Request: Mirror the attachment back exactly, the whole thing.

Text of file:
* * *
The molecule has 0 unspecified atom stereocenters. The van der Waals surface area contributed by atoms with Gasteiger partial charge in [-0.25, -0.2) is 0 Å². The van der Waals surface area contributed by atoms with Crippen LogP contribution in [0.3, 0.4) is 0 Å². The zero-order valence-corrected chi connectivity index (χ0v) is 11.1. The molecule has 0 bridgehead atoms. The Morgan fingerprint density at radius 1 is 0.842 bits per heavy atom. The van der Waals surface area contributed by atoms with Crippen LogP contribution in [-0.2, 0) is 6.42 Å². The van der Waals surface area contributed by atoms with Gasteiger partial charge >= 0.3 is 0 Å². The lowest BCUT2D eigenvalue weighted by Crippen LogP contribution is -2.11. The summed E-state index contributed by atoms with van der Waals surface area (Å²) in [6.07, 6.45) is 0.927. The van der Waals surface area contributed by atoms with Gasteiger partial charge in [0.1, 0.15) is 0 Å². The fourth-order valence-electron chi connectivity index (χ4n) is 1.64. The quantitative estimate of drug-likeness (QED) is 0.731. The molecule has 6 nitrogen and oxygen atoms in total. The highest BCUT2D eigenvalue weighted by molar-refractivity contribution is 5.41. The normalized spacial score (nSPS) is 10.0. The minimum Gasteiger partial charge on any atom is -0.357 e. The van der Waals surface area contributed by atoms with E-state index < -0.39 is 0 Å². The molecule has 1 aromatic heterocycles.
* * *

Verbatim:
The molecule has 0 unspecified atom stereocenters. The van der Waals surface area contributed by atoms with Gasteiger partial charge in [-0.25, -0.2) is 0 Å². The van der Waals surface area contributed by atoms with Crippen LogP contribution in [0.3, 0.4) is 0 Å². The zero-order valence-corrected chi connectivity index (χ0v) is 11.1. The molecule has 0 bridgehead atoms. The Morgan fingerprint density at radius 1 is 0.842 bits per heavy atom. The van der Waals surface area contributed by atoms with Crippen LogP contribution in [-0.2, 0) is 6.42 Å². The van der Waals surface area contributed by atoms with Gasteiger partial charge >= 0.3 is 0 Å². The lowest BCUT2D eigenvalue weighted by Crippen LogP contribution is -2.11. The summed E-state index contributed by atoms with van der Waals surface area (Å²) in [6.07, 6.45) is 0.927. The van der Waals surface area contributed by atoms with Gasteiger partial charge in [0.1, 0.15) is 0 Å². The fourth-order valence-electron chi connectivity index (χ4n) is 1.64. The quantitative estimate of drug-likeness (QED) is 0.731. The molecule has 6 nitrogen and oxygen atoms in total. The highest BCUT2D eigenvalue weighted by molar-refractivity contribution is 5.41. The normalized spacial score (nSPS) is 10.0. The minimum Gasteiger partial charge on any atom is -0.357 e. The van der Waals surface area contributed by atoms with E-state index < -0.39 is 0 Å². The molecule has 1 aromatic heterocycles.